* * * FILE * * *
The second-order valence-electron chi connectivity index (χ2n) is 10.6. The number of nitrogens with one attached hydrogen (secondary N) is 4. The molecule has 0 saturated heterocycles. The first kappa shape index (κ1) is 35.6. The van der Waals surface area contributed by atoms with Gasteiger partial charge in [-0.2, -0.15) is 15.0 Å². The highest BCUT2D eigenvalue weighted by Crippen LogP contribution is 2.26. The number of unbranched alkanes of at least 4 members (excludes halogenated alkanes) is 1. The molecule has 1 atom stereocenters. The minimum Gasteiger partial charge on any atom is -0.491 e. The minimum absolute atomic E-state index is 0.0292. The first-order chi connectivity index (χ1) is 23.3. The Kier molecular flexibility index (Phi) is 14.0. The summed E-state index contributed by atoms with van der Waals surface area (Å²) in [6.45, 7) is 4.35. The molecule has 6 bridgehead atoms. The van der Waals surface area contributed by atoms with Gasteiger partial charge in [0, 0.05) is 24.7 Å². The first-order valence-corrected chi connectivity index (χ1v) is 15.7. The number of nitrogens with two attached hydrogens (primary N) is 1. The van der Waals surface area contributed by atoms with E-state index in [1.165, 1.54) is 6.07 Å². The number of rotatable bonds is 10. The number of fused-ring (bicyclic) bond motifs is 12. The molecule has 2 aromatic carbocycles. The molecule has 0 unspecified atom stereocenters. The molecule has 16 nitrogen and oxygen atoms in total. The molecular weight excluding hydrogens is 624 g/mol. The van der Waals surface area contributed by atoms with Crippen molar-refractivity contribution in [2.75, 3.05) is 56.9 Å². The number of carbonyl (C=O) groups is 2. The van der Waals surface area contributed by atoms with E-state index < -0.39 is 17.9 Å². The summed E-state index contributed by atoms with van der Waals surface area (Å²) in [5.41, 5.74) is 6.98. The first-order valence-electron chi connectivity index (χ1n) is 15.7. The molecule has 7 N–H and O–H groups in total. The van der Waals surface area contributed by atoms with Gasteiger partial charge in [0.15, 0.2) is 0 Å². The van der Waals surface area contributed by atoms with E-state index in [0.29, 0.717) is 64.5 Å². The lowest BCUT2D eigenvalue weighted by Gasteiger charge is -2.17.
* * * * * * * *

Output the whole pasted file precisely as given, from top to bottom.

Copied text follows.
The second-order valence-electron chi connectivity index (χ2n) is 10.6. The number of nitrogens with one attached hydrogen (secondary N) is 4. The molecule has 0 saturated heterocycles. The first kappa shape index (κ1) is 35.6. The van der Waals surface area contributed by atoms with Gasteiger partial charge in [-0.2, -0.15) is 15.0 Å². The highest BCUT2D eigenvalue weighted by Crippen LogP contribution is 2.26. The number of unbranched alkanes of at least 4 members (excludes halogenated alkanes) is 1. The molecule has 1 atom stereocenters. The minimum Gasteiger partial charge on any atom is -0.491 e. The minimum absolute atomic E-state index is 0.0292. The first-order chi connectivity index (χ1) is 23.3. The Kier molecular flexibility index (Phi) is 14.0. The summed E-state index contributed by atoms with van der Waals surface area (Å²) in [6.45, 7) is 4.35. The molecule has 6 bridgehead atoms. The van der Waals surface area contributed by atoms with Gasteiger partial charge in [0, 0.05) is 24.7 Å². The first-order valence-corrected chi connectivity index (χ1v) is 15.7. The number of nitrogens with two attached hydrogens (primary N) is 1. The van der Waals surface area contributed by atoms with E-state index in [1.165, 1.54) is 6.07 Å². The number of rotatable bonds is 10. The number of fused-ring (bicyclic) bond motifs is 12. The molecule has 2 aromatic carbocycles. The molecule has 0 unspecified atom stereocenters. The molecule has 16 nitrogen and oxygen atoms in total. The molecular weight excluding hydrogens is 624 g/mol. The van der Waals surface area contributed by atoms with Crippen molar-refractivity contribution in [2.75, 3.05) is 56.9 Å². The number of carbonyl (C=O) groups is 2. The van der Waals surface area contributed by atoms with E-state index < -0.39 is 17.9 Å². The summed E-state index contributed by atoms with van der Waals surface area (Å²) in [5.41, 5.74) is 6.98. The first-order valence-electron chi connectivity index (χ1n) is 15.7. The molecule has 7 N–H and O–H groups in total. The van der Waals surface area contributed by atoms with Gasteiger partial charge in [0.15, 0.2) is 0 Å². The van der Waals surface area contributed by atoms with E-state index in [0.29, 0.717) is 64.5 Å². The lowest BCUT2D eigenvalue weighted by Gasteiger charge is -2.17.